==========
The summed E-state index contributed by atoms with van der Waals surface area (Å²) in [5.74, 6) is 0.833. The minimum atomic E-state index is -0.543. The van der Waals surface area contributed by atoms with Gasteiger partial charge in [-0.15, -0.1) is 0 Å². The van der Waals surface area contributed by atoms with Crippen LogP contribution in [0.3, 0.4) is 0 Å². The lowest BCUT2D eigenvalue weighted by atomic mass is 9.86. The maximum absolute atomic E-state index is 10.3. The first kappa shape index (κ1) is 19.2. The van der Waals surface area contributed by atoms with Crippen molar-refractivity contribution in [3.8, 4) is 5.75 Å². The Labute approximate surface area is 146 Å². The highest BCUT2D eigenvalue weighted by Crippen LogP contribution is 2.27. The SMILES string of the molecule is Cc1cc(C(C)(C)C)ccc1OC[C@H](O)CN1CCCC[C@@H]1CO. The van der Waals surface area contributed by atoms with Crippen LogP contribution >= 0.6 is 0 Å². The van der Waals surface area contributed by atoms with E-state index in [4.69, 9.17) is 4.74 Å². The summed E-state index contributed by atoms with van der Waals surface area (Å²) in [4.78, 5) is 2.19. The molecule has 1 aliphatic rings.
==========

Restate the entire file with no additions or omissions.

The summed E-state index contributed by atoms with van der Waals surface area (Å²) in [5.74, 6) is 0.833. The minimum atomic E-state index is -0.543. The van der Waals surface area contributed by atoms with Gasteiger partial charge in [-0.15, -0.1) is 0 Å². The van der Waals surface area contributed by atoms with Crippen LogP contribution in [0.3, 0.4) is 0 Å². The lowest BCUT2D eigenvalue weighted by atomic mass is 9.86. The maximum absolute atomic E-state index is 10.3. The first kappa shape index (κ1) is 19.2. The van der Waals surface area contributed by atoms with Crippen molar-refractivity contribution in [3.8, 4) is 5.75 Å². The Labute approximate surface area is 146 Å². The highest BCUT2D eigenvalue weighted by Crippen LogP contribution is 2.27. The SMILES string of the molecule is Cc1cc(C(C)(C)C)ccc1OC[C@H](O)CN1CCCC[C@@H]1CO. The van der Waals surface area contributed by atoms with Crippen LogP contribution >= 0.6 is 0 Å². The van der Waals surface area contributed by atoms with E-state index in [4.69, 9.17) is 4.74 Å². The summed E-state index contributed by atoms with van der Waals surface area (Å²) in [4.78, 5) is 2.19. The molecule has 1 aliphatic rings.